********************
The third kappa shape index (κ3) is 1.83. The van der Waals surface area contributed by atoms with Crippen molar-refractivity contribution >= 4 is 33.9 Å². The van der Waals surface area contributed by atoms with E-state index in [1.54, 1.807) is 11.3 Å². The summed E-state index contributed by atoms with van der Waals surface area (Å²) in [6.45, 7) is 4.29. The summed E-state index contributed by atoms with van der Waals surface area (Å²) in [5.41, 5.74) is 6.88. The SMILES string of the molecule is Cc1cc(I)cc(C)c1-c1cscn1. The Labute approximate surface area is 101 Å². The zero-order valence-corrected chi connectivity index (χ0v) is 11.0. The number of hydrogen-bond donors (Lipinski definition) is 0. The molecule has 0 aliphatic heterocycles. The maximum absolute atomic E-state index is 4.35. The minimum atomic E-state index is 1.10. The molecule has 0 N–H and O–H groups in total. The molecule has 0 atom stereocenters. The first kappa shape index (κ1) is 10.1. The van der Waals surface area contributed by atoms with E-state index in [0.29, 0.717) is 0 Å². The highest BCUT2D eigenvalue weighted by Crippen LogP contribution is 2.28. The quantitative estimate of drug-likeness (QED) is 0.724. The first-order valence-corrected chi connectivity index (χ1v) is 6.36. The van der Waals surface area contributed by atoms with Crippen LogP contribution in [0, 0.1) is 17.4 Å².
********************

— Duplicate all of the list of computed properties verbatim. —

The third kappa shape index (κ3) is 1.83. The van der Waals surface area contributed by atoms with Crippen molar-refractivity contribution >= 4 is 33.9 Å². The van der Waals surface area contributed by atoms with E-state index in [1.54, 1.807) is 11.3 Å². The summed E-state index contributed by atoms with van der Waals surface area (Å²) in [6.45, 7) is 4.29. The summed E-state index contributed by atoms with van der Waals surface area (Å²) in [5.41, 5.74) is 6.88. The SMILES string of the molecule is Cc1cc(I)cc(C)c1-c1cscn1. The Labute approximate surface area is 101 Å². The zero-order valence-corrected chi connectivity index (χ0v) is 11.0. The number of hydrogen-bond donors (Lipinski definition) is 0. The molecule has 0 aliphatic heterocycles. The maximum absolute atomic E-state index is 4.35. The minimum atomic E-state index is 1.10. The molecule has 0 N–H and O–H groups in total. The molecule has 0 atom stereocenters. The first kappa shape index (κ1) is 10.1. The van der Waals surface area contributed by atoms with E-state index in [0.29, 0.717) is 0 Å². The highest BCUT2D eigenvalue weighted by Crippen LogP contribution is 2.28. The quantitative estimate of drug-likeness (QED) is 0.724. The first-order valence-corrected chi connectivity index (χ1v) is 6.36. The van der Waals surface area contributed by atoms with Crippen LogP contribution in [0, 0.1) is 17.4 Å².